A futures contract is an agreement to make delivery (to sell) or to take delivery (to buy) a specified amount and specific grade or quality of a commodity at a set price at a future date.
- For example, you’ve header of Treasury futures, gold and silver futures, corn futures, pork bellies, etc.
- Futures contracts are basically used for two broad purposes:
- Hedging is taking a temporary position in the futures market to offset a cash market position in order to minimize loss due to price fluctuation.
- This risk transfer mechanism allows hedgers to control costs and protect their profit margins.
- The parallel movement (in opposite directions), will not exact, is close enough to make it possible to minimize risk by hedging.
- Hedging is the primary justification of the futures market.
- Speculators assume the risk transferred to them by the hedgers.
- Motive to profit.
- They provide an essential element to market-place and that is liquidity.
How futures work?
Futures contracts are standardized. All contract features are established. For example, in a US T-bond future, the yield, maturity, quantity, delivery dates, etc., are established.
The only negotiable variable is price, which is determined by open outcry on organized and regulated markets or electronically matched on systems.
When entering into a futures contract, you must post an initial margin, which is like a security deposit to ensure performance.
- Initial margin is generally 3% to 10% of the contract value.
- All futures contracts are marked to market, with gains and losses settled daily.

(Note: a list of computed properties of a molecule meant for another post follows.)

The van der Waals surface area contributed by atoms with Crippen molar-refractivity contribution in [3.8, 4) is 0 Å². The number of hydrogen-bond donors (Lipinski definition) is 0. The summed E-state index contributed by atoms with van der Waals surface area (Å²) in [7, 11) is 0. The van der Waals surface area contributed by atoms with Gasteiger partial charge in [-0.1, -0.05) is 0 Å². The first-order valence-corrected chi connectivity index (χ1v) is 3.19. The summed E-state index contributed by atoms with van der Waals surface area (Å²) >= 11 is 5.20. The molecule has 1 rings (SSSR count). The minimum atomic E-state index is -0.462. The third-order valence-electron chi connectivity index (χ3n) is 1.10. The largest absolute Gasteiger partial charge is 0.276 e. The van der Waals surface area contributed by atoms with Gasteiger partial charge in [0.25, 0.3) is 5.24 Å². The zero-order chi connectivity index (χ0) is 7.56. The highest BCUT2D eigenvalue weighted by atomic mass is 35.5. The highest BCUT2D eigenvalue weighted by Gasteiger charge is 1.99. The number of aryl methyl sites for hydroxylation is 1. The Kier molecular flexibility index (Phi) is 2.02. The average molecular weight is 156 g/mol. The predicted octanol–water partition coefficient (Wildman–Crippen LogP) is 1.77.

- If losses deplete the initial margin below a certain point, you may be required to post a variation margin to bring your deposit back up to the original predetermined level.
To enter into a futures contract, you would place an order (and margin deposit) with a brokerage house or futures commission merchant, who also posts margin with the exchange and executes the order on the exchange through a floor trader.
Foor traders give complete orders to clearing firms who are members of the exchange’s clearing house or clearing corporation.
Role of the clearing house
The clearing house provides several functions:
- It matches all orders and interposes itself between each buyer and seller, which guarantees the integrity and performance of all contracts.
- It balances its books to zero, settling all gains and losses. Each day begins with no money owed and no money due.
- It future positions are still open at expiration and physical delivery is to occur, the clearing house assigns delivery to the clearing member having the oldest position. For example, if a short position is open and the short seller indicates its intention to deliver a security rather than close out its contract, the clearing house will determine the buyer based on the oldest long position in that contract.